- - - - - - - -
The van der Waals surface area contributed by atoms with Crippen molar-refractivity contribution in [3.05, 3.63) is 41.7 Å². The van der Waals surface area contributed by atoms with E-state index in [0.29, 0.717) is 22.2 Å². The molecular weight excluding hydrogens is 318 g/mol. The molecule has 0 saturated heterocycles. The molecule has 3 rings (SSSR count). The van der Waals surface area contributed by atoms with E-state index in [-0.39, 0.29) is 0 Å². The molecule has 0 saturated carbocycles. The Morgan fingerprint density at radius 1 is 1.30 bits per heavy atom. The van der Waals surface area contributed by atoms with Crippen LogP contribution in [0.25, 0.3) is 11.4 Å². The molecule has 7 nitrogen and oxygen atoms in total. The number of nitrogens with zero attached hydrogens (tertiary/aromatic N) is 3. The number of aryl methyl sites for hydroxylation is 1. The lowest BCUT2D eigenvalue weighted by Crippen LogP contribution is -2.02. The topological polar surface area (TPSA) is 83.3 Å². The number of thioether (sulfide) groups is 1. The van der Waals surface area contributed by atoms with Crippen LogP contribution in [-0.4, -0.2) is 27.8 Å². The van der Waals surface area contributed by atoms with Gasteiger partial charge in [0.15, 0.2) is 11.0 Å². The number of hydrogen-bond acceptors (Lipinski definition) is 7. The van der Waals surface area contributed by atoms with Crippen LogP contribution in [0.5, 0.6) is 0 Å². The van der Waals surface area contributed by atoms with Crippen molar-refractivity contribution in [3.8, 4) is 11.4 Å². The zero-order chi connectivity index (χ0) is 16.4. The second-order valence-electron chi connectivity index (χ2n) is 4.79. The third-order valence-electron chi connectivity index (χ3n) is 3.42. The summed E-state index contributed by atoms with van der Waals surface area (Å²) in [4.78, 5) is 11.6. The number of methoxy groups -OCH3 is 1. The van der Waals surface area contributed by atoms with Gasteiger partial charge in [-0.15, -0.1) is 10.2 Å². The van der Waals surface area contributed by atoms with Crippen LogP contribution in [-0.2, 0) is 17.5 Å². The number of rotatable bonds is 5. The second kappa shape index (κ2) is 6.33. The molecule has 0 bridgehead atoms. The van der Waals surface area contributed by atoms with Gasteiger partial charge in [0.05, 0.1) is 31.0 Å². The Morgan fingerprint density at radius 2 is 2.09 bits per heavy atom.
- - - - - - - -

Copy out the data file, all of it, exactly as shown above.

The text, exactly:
The van der Waals surface area contributed by atoms with Crippen molar-refractivity contribution in [3.05, 3.63) is 41.7 Å². The van der Waals surface area contributed by atoms with E-state index in [0.29, 0.717) is 22.2 Å². The molecular weight excluding hydrogens is 318 g/mol. The molecule has 0 saturated heterocycles. The molecule has 3 rings (SSSR count). The van der Waals surface area contributed by atoms with E-state index in [-0.39, 0.29) is 0 Å². The molecule has 0 saturated carbocycles. The Morgan fingerprint density at radius 1 is 1.30 bits per heavy atom. The van der Waals surface area contributed by atoms with Crippen LogP contribution in [0.25, 0.3) is 11.4 Å². The molecule has 7 nitrogen and oxygen atoms in total. The number of nitrogens with zero attached hydrogens (tertiary/aromatic N) is 3. The number of aryl methyl sites for hydroxylation is 1. The lowest BCUT2D eigenvalue weighted by Crippen LogP contribution is -2.02. The topological polar surface area (TPSA) is 83.3 Å². The number of thioether (sulfide) groups is 1. The van der Waals surface area contributed by atoms with Crippen LogP contribution in [-0.4, -0.2) is 27.8 Å². The van der Waals surface area contributed by atoms with Gasteiger partial charge in [0.15, 0.2) is 11.0 Å². The number of hydrogen-bond acceptors (Lipinski definition) is 7. The van der Waals surface area contributed by atoms with Crippen LogP contribution in [0.5, 0.6) is 0 Å². The van der Waals surface area contributed by atoms with Crippen molar-refractivity contribution in [3.8, 4) is 11.4 Å². The zero-order chi connectivity index (χ0) is 16.4. The second-order valence-electron chi connectivity index (χ2n) is 4.79. The third-order valence-electron chi connectivity index (χ3n) is 3.42. The summed E-state index contributed by atoms with van der Waals surface area (Å²) in [4.78, 5) is 11.6. The number of methoxy groups -OCH3 is 1. The van der Waals surface area contributed by atoms with Gasteiger partial charge in [-0.15, -0.1) is 10.2 Å². The van der Waals surface area contributed by atoms with Crippen LogP contribution in [-0.2, 0) is 17.5 Å². The number of rotatable bonds is 5. The second kappa shape index (κ2) is 6.33. The molecule has 0 bridgehead atoms. The van der Waals surface area contributed by atoms with Gasteiger partial charge in [0.05, 0.1) is 31.0 Å². The Morgan fingerprint density at radius 2 is 2.09 bits per heavy atom.